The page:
The number of Florida hospitalizations for COVID-19 dropped for the first time in two weeks. But those patients continue to make up more than a quarter of all inpatients as available beds decline.
That’s according to data published Sunday by the federal Health and Human Services Department. The dashboard tracking bed use shows 84.4% of all hospital beds in the state to be in use, 27.74% of those filled by COVID-19 patients.
In total, 15,985 COVID-19 patients remain hospitalized. That’s a drop from the 16,100 reported hospitalized the day before. But it’s still more than half again the number reported on Aug. 1, the first in a 14-day run where the number of inpatients admitted with CoVID-19 exceeded those being discharged.
At this point, HHS says more than half the intensive care unit beds in use in Florida are occupied by COVID-19 patients. That’s 3,349 coronavirus-infected patients in the ICU out of 6,262 total ICU patients in the state. That statistic remains on a trend in the wrong direction, with 91.35% of ICU beds in Florida filled.
As much as a public threat is posed by the pandemic, hospital officials long warned another risk of the spreading pandemic remained the potential of overwhelming ICUs. Already, many Florida hospitals temporary limited visitation and even put a hold on elective surgeries.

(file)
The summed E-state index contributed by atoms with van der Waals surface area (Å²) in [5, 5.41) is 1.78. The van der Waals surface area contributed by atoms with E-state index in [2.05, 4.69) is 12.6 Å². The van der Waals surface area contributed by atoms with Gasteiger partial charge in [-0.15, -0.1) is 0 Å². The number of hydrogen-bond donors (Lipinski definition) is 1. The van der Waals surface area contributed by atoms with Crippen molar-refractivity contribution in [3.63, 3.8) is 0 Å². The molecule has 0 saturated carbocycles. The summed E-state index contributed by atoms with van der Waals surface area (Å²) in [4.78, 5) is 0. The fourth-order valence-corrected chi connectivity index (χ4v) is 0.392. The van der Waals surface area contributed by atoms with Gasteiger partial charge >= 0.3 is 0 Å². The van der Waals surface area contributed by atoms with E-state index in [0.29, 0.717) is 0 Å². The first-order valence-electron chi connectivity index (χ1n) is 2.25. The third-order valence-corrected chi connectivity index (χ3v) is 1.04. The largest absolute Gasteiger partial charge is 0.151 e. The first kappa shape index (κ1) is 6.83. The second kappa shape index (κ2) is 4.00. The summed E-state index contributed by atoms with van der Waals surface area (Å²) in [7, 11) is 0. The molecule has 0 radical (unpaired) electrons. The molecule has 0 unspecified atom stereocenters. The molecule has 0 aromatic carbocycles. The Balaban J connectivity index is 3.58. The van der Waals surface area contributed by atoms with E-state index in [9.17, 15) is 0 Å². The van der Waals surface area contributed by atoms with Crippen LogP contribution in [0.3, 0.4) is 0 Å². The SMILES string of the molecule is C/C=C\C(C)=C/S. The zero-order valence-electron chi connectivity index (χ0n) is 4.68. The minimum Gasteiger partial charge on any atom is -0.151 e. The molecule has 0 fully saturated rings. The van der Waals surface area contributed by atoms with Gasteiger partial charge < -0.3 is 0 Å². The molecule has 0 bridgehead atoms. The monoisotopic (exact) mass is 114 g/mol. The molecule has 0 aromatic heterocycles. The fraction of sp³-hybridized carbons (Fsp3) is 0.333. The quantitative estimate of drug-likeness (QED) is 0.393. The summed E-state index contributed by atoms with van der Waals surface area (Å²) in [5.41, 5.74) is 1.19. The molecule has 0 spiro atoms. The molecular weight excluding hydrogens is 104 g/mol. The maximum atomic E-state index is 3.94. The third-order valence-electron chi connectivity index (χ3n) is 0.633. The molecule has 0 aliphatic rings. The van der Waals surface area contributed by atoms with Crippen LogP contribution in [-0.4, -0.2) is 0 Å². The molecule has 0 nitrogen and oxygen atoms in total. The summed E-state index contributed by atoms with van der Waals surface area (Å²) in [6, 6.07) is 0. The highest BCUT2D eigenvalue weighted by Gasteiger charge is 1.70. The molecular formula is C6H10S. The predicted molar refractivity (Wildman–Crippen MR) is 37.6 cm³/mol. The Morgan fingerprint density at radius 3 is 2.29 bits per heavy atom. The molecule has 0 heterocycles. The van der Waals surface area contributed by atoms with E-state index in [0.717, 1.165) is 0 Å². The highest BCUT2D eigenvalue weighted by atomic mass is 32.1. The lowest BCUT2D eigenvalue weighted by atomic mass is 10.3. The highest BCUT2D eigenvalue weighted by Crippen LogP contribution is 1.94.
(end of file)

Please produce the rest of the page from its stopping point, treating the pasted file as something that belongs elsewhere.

While the arrival of vaccines seemed earlier this year to limit the spread of the virus substantially, Florida started to some of the nation’s highest numbers of reported of mutates virus strains. The arrival of the delta variant, a variation of the virus as contagious as the chickenpox and far more potent than the original virus causing COVID-19, has led to a surge of cases in the state of Florida.
At this point, more than 19% of hospitalizations in the U.S. were reported in Florida hospitals. The Mayo Clinic shows Florida averaging 21,655 cases per day, with 124,311 cases reported nationwide. That means the state is experiencing 105 infections per 100,000 people each day compared to a national rate of 39 cases per 100,000 people. Only Louisiana (127 per 100,000) and Alabama (110 per 100,000) report high per capita infection rates among the 50 U.S. states.